He didn't seem to have much choice this time, though, as the one thing he could remember since waking here was Sam's worried-grey face hovering nearby. Dean had squeezed his hand—because of course Sam was holding his hand—opened his mouth to say something reassuring, and promptly fallen asleep. At least twice now. So this time, Dean was going to make it count.
Until he shifted in preparation to speak, and discovered why he was in the hospital.
His groan shot Sam's head up in an imitation of a gopher peeking out of its hole that would have had Dean laughing any other time. Hair rumpled, face creased in red by the sheets and blankets, and eyes just this side of frantic, Sam assessed the danger in the room with one sweep, then latched on to Dean's eyes and didn't look away again.
"Hey, you're awake."
Dean's side throbbed in slow, molten waves of pain that nauseated him. He really did want to say something encouraging, but it felt like there was something sharp jabbed into his side, and the tight pressure was relentless. "Get…it…out," he whispered instead. Get it out, let him relax, then they could talk.
Sam's face fell. "Dude, it's not in there anymore," he said, and Dean heard the whisper of déjà vu in his words. "The…thing in the airport—the oni, you said?—it stabbed you, remember? You've got a hole the size of my knife in you."
Nice image. Dean squeezed his eyes shut, trying not to visualize it, although it felt like Sam's blade was buried in him. He could practically feel it shift when he moved on the bed, and he reached over to check for the hilt.
Warm hands around his wrist and flat across his stomach stilled him. "Dean, don't. You'll just hurt yourself."
Worse than this? he wondered, but grudgingly obeyed. And, actually, if he was totally still and didn't breathe too deep, it was almost bearable. His head still hurt, his stomach queasy, his cheek sore. But Dean could live with that, and his clenched jaw relaxed a little, his breath no longer coming out in whistling pants. The hand on his wrist moved to his shoulder. Thankfully not stroking, or he'd have to hurt Sam, but just…holding. And considering he felt like one wrong move and he'd fall into someplace deep, holding wasn't bad at all.
And then there was that pinched expression he'd glimpsed before on his little brother's face.
Dean pried his eyes open, winced at the light and just…too much, and shut them again. Hearing his brother's tired chuckle.
"You want me to turn the light off?"
He shook his head narrowly. "No." He didn't want Sam moving an inch. "'M good." He could hear everything he needed to know. Dean cleared his throat. "'S it bad?"
"Not anymore. They just, uh, weren't sure first. You had to have surgery, man."
He winced, more for Sam's sake than his own. "Oni?"
"That's what you said. I never saw it. Burned?"
It was starting to come back to him. "Yeah. How you kill 'em."
"I was gonna look it up." When he took a break from Dean's bedside, and if that hadn't happened yet, that pretty much answered the rest of Dean's questions right there.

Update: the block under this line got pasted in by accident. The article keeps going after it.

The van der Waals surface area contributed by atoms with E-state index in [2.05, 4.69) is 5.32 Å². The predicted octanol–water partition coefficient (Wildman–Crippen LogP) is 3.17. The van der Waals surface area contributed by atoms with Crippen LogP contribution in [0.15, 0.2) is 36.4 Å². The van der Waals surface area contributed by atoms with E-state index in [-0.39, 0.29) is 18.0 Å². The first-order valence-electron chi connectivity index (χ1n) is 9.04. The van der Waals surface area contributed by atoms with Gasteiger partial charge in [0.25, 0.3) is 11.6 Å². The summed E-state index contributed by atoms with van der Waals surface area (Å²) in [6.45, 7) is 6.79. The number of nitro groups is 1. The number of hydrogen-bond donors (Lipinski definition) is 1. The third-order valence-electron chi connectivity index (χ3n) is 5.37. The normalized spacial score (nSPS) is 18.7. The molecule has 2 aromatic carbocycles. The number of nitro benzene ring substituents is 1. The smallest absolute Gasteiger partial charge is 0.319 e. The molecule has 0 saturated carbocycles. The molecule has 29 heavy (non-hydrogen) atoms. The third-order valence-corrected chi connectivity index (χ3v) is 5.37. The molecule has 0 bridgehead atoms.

He cast his memory back, to the fight with the oni, the sneak attack, crawling away to find someplace safe to hide. And then, more abstractly, Sam being there and pain and confusion overlaid with his brother's soft voice and those warm octopus arms and one very long walk he'd never have made it through alone. Dean grimaced.
"Yeah, just…remembering. Airport security, dude—how'd you…?"
A huff. "People want to believe what you tell them."
Right. Simple as that. A whole airport on alert just let them pass through because Sam told them, what, Dean was drunk? Ill?
Then again, Dean was pretty sure he remembered Sam telling him everything would be all right, that he'd get them out of there, and Dean had believed him despite everything. And darned if his little brother hadn't delivered.
He turned toward Sam, sucked in a breath when his side stabbed again. That wasn't going to feel good any time soon. "You were cuddling me," he accused breathily.
There was a distinct unrepentant smile in Sam's voice. "Yeah, I was."
Dean winced. "Aw, man," he grumbled. "Next time just leave me there."
The pressure on his stomach increased for a moment, until he grunted. Sam immediately let up. "Sorry. And you say something like that again, Dean, and I'm taking your catheter out personally."
That really made Dean cringe. Besides, he hadn't meant that…exactly. The fact was, he'd been out of his head with fear and pain, and Sam had made it better more skillfully than Dean knew his brother was capable of. Dean knew without doubt he'd been running on empty when Sam had found him. No one else could have coaxed him out of there on his feet, and that included Dad. "S'okay," he whispered. "You did good."
He could feel his brother's surprise. "I, uh…thanks." Quietly. Understatedly, because Dean could hear the unspoken, too: I didn't have a choice. And he knew that feeling too well.
And knew when it was time to move on, because dwelling wasn't healthy, not to mention manly. "Next time, you take the airport," he murmured, sleep starting to pull on him despite his body's misery.
"Next time, I'm photographing you when you're wearing pink."
Now there was a story he didn't want to hear. "Next time, I get to save our asses." The last word came out kind of slurred, but oh well.
And before he fell asleep altogether, he felt Sam slip fingers inside his curled hand and didn't even mind so much, as his kid brother and emergency guardian angel whispered, "Deal."